Art Mortimer and Collaborators
The Fairfax Community Mural, a notable artwork in Los Angeles, was conceived and executed by Art Mortimer in collaboration with Steven Anaya and Peri Fleischman. The mural stands as a testament to their dedication, commemorating the vibrant history of the Jewish community in the region.
Historical Narrative in Seven Panels
Depicting the Jewish community’s historical journey, the mural spans seven panels, each representing a distinct era in Los Angeles’ Jewish history. From the beginnings in the 1860s to contemporary times in 1985, the mural captures significant events and personal narratives painted from historical photographs.
Panels Unveiling Historical Landmarks
- First Panel (1860s): Showcasing the first synagogue, rabbi, early Jewish business, and prominent family.
- Second Panel (Late 19th Century): Reflecting a street scene with Jewish businesses, a prominent banker, and institutions’ evolution, including what became Cedars Sinai Hospital.
- Third Panel (Early 20th Century): Portraying milestones like early Hebrew schools, Al Jolson’s role in “The Jazz Singer,” and Boyle Heights’ Jewish community.
- Fourth Panel (1930s): Featuring Canter’s Delicatessen, Albert Einstein in Los Angeles, significant protests, and Jewish achievements.
- Fifth Panel (1940s): Showcasing education, community support efforts during wartime, and the struggle for freedom.
- Sixth Panel (1960s): Depicting youth involvement in peace movements, support for Israel, and prominent figures like Sandy Koufax.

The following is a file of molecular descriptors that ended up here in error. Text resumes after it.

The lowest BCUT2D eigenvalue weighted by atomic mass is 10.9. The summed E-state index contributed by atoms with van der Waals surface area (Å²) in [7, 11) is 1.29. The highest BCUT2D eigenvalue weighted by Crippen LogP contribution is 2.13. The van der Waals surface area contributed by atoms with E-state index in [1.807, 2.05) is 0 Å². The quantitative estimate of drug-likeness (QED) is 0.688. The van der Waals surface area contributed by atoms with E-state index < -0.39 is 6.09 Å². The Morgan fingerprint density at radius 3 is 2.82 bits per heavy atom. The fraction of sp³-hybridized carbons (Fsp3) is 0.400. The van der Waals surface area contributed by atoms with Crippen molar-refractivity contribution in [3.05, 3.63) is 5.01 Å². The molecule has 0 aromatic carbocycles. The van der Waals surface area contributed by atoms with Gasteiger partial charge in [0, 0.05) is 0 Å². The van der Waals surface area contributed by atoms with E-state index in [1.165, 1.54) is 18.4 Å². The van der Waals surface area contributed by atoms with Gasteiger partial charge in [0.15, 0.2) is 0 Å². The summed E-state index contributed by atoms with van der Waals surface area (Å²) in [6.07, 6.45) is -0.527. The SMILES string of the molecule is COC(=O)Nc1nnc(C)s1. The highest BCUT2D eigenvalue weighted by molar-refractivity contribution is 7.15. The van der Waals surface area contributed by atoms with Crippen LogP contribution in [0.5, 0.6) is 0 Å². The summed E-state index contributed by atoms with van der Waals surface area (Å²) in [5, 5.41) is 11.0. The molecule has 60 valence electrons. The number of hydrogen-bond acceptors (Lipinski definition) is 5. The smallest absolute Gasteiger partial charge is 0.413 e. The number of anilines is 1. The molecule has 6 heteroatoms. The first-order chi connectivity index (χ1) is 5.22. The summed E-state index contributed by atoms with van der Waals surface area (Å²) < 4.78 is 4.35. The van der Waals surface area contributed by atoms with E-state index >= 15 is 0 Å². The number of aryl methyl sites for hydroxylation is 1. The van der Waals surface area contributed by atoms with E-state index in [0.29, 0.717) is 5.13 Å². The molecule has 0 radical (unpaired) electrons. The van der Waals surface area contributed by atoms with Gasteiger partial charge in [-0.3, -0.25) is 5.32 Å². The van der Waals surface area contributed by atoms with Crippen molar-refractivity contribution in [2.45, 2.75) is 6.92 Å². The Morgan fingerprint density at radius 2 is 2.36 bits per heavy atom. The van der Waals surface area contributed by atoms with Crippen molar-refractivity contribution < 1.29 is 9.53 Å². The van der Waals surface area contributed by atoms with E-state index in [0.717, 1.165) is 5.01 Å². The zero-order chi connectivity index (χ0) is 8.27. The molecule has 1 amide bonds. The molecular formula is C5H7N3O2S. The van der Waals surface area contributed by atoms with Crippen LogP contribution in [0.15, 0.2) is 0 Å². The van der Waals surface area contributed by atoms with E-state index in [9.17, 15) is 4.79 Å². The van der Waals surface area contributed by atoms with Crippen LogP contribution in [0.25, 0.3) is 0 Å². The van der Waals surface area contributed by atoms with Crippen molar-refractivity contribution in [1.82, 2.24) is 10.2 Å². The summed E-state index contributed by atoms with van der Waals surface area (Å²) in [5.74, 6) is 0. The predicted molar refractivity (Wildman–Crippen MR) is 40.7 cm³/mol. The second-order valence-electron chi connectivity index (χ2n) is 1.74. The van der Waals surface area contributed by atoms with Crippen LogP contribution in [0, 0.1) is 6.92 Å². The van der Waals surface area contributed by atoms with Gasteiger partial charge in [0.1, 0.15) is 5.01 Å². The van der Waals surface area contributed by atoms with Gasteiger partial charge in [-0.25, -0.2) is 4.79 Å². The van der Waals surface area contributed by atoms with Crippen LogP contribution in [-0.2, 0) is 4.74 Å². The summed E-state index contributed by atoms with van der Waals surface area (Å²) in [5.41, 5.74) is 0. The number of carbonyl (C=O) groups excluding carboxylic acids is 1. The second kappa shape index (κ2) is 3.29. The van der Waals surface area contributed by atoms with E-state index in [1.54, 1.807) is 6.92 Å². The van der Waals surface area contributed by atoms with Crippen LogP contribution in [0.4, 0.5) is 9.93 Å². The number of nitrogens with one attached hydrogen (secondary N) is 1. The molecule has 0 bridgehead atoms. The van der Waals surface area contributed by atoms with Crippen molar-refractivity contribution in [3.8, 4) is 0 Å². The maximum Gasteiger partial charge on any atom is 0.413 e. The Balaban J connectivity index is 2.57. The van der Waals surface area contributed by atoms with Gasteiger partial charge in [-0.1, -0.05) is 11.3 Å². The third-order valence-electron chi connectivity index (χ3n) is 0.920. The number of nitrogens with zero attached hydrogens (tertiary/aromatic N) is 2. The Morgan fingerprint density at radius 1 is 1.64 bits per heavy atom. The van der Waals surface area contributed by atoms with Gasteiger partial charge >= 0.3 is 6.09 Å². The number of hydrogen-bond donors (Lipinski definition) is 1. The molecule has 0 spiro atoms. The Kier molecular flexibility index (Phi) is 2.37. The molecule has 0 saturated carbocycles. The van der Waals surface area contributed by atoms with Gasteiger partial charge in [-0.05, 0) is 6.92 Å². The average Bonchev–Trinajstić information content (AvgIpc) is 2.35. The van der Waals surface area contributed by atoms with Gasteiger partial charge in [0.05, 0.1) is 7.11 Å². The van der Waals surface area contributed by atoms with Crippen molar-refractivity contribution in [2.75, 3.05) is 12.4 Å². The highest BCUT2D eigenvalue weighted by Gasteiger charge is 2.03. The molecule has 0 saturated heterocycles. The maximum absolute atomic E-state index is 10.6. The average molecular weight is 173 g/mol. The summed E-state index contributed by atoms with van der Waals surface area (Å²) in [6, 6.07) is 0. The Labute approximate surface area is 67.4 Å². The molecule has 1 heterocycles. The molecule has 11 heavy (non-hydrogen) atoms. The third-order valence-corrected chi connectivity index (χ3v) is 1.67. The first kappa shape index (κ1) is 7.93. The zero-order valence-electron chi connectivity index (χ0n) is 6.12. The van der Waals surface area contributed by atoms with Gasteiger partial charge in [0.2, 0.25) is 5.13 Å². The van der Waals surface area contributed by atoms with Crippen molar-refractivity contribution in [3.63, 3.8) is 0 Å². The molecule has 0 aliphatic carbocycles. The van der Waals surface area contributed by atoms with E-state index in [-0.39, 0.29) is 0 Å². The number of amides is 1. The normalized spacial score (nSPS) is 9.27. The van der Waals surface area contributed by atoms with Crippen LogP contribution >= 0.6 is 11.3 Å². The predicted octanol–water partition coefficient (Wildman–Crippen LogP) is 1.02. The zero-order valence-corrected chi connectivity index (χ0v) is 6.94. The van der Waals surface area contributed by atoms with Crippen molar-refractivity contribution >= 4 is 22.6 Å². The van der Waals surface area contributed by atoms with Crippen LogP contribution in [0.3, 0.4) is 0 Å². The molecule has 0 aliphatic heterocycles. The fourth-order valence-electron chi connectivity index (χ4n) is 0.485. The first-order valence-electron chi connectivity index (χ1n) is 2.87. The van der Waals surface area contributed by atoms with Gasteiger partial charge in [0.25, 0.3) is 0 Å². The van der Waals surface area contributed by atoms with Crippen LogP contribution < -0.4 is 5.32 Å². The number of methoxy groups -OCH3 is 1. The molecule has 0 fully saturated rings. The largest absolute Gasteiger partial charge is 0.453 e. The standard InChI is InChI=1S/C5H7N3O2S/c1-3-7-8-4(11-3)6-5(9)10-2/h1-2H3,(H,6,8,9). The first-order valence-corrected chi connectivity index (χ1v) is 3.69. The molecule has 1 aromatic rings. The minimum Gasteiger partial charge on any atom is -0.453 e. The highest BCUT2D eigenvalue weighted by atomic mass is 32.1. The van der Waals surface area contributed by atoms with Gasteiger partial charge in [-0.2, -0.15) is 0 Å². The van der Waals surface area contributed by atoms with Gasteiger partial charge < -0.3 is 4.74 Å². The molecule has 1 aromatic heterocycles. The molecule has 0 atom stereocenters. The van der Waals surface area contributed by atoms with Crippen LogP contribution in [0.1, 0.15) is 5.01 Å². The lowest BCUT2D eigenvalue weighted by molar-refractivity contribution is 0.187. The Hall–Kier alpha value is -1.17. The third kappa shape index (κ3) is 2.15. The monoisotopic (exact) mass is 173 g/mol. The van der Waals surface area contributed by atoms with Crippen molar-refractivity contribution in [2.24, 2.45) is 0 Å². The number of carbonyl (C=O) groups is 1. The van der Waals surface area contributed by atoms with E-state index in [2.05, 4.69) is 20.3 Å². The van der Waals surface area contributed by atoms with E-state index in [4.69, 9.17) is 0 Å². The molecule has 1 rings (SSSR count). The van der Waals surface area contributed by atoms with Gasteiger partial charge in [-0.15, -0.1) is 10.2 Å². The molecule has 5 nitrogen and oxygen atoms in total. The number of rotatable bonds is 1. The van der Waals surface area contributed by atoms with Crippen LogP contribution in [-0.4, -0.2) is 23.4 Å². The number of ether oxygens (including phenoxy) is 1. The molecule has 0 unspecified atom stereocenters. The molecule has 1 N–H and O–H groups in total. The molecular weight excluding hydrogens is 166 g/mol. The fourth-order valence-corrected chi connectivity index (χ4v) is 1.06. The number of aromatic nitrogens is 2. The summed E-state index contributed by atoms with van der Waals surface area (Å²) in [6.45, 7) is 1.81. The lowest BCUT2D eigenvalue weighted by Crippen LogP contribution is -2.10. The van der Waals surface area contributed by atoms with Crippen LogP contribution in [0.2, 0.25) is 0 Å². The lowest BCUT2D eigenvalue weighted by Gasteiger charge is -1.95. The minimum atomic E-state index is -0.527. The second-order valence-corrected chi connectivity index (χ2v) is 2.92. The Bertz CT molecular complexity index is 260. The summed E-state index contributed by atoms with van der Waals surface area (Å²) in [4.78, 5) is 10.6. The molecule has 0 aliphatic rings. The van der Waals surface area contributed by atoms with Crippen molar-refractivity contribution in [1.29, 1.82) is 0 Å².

- Seventh Panel (1985): Reflecting contemporary scenes of Fairfax Avenue, capturing daily life and interactions within the community.
Restoration and Preservation
The mural, located at Fairfax and Oakwood in Los Angeles, was restored in 2012 by the Mural Conservancy of Los Angeles (MCLA), led by Isabel Rojas-Williams. The restoration ensured the preservation of this rich tapestry of Jewish history for future generations.
The Fairfax Community Mural, crafted by Art Mortimer and collaborators, serves as an extensive visual narrative documenting the legacy, struggles, achievements, and daily life of the Jewish community in Los Angeles. Its restoration by MCLA in 2012 symbolizes the commitment to preserving cultural heritage embedded within street art in the vibrant city of Los Angeles.
I am a mural enthusiast and a fervent admirer of street art. Rather than creating murals myself, I am passionate about collecting them. My love for street art knows no bounds. I am dedicated to curating and cherishing these artworks that grace the streets. My collection stands as a testament to my profound appreciation for this form of artistic expression.
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